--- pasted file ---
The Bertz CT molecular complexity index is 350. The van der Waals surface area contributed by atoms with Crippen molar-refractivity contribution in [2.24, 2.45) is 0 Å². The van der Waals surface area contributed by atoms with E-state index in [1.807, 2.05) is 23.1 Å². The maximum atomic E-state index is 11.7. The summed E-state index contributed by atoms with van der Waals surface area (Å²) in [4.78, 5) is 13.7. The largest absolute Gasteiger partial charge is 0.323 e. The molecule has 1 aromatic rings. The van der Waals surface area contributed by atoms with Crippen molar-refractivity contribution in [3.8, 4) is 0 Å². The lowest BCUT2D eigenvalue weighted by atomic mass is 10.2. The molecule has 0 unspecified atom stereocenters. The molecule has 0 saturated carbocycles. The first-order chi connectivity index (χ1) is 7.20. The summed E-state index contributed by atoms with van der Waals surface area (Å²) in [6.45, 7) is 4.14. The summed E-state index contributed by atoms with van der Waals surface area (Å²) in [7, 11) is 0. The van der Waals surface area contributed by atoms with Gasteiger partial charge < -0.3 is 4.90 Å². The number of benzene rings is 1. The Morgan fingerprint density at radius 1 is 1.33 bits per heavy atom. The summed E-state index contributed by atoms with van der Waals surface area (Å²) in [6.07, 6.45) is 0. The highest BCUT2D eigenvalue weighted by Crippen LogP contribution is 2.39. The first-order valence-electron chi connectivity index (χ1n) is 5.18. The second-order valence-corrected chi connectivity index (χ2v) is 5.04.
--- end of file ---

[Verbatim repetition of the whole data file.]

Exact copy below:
The Bertz CT molecular complexity index is 350. The van der Waals surface area contributed by atoms with Crippen molar-refractivity contribution in [2.24, 2.45) is 0 Å². The van der Waals surface area contributed by atoms with E-state index in [1.807, 2.05) is 23.1 Å². The maximum atomic E-state index is 11.7. The summed E-state index contributed by atoms with van der Waals surface area (Å²) in [4.78, 5) is 13.7. The largest absolute Gasteiger partial charge is 0.323 e. The molecule has 1 aromatic rings. The van der Waals surface area contributed by atoms with Crippen molar-refractivity contribution in [3.8, 4) is 0 Å². The lowest BCUT2D eigenvalue weighted by atomic mass is 10.2. The molecule has 0 unspecified atom stereocenters. The molecule has 0 saturated carbocycles. The first-order chi connectivity index (χ1) is 7.20. The summed E-state index contributed by atoms with van der Waals surface area (Å²) in [6.45, 7) is 4.14. The summed E-state index contributed by atoms with van der Waals surface area (Å²) in [7, 11) is 0. The van der Waals surface area contributed by atoms with Gasteiger partial charge < -0.3 is 4.90 Å². The number of benzene rings is 1. The Morgan fingerprint density at radius 1 is 1.33 bits per heavy atom. The summed E-state index contributed by atoms with van der Waals surface area (Å²) in [6.07, 6.45) is 0. The highest BCUT2D eigenvalue weighted by Crippen LogP contribution is 2.39. The first-order valence-electron chi connectivity index (χ1n) is 5.18. The second-order valence-corrected chi connectivity index (χ2v) is 5.04.